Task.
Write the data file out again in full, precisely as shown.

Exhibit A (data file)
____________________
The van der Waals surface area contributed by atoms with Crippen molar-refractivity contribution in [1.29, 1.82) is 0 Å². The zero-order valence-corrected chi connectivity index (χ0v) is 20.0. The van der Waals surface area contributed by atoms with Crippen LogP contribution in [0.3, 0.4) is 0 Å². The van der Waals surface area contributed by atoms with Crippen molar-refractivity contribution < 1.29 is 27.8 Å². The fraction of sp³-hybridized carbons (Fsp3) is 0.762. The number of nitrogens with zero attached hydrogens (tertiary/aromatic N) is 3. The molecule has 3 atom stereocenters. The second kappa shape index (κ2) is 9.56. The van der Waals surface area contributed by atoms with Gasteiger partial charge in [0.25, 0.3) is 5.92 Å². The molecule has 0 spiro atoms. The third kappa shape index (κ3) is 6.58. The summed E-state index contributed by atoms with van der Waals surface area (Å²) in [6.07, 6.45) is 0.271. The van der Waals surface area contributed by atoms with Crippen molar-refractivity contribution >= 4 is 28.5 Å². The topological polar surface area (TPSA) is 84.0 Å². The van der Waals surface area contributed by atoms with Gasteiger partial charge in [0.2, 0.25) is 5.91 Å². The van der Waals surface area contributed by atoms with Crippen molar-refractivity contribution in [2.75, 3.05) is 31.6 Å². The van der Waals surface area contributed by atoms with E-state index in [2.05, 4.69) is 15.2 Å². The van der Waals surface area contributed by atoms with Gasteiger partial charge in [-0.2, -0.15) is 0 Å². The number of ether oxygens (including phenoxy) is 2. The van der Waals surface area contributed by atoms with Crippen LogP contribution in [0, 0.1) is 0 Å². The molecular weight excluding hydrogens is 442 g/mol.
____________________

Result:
The van der Waals surface area contributed by atoms with Crippen molar-refractivity contribution in [1.29, 1.82) is 0 Å². The zero-order valence-corrected chi connectivity index (χ0v) is 20.0. The van der Waals surface area contributed by atoms with Crippen LogP contribution in [0.3, 0.4) is 0 Å². The van der Waals surface area contributed by atoms with Crippen molar-refractivity contribution < 1.29 is 27.8 Å². The fraction of sp³-hybridized carbons (Fsp3) is 0.762. The number of nitrogens with zero attached hydrogens (tertiary/aromatic N) is 3. The molecule has 3 atom stereocenters. The second kappa shape index (κ2) is 9.56. The van der Waals surface area contributed by atoms with Gasteiger partial charge in [0.25, 0.3) is 5.92 Å². The molecule has 0 spiro atoms. The third kappa shape index (κ3) is 6.58. The summed E-state index contributed by atoms with van der Waals surface area (Å²) in [6.07, 6.45) is 0.271. The van der Waals surface area contributed by atoms with Crippen molar-refractivity contribution >= 4 is 28.5 Å². The topological polar surface area (TPSA) is 84.0 Å². The van der Waals surface area contributed by atoms with Gasteiger partial charge in [0.2, 0.25) is 5.91 Å². The van der Waals surface area contributed by atoms with Crippen molar-refractivity contribution in [2.75, 3.05) is 31.6 Å². The van der Waals surface area contributed by atoms with E-state index in [2.05, 4.69) is 15.2 Å². The van der Waals surface area contributed by atoms with Gasteiger partial charge in [-0.2, -0.15) is 0 Å². The number of ether oxygens (including phenoxy) is 2. The van der Waals surface area contributed by atoms with Crippen LogP contribution in [0, 0.1) is 0 Å². The molecular weight excluding hydrogens is 442 g/mol.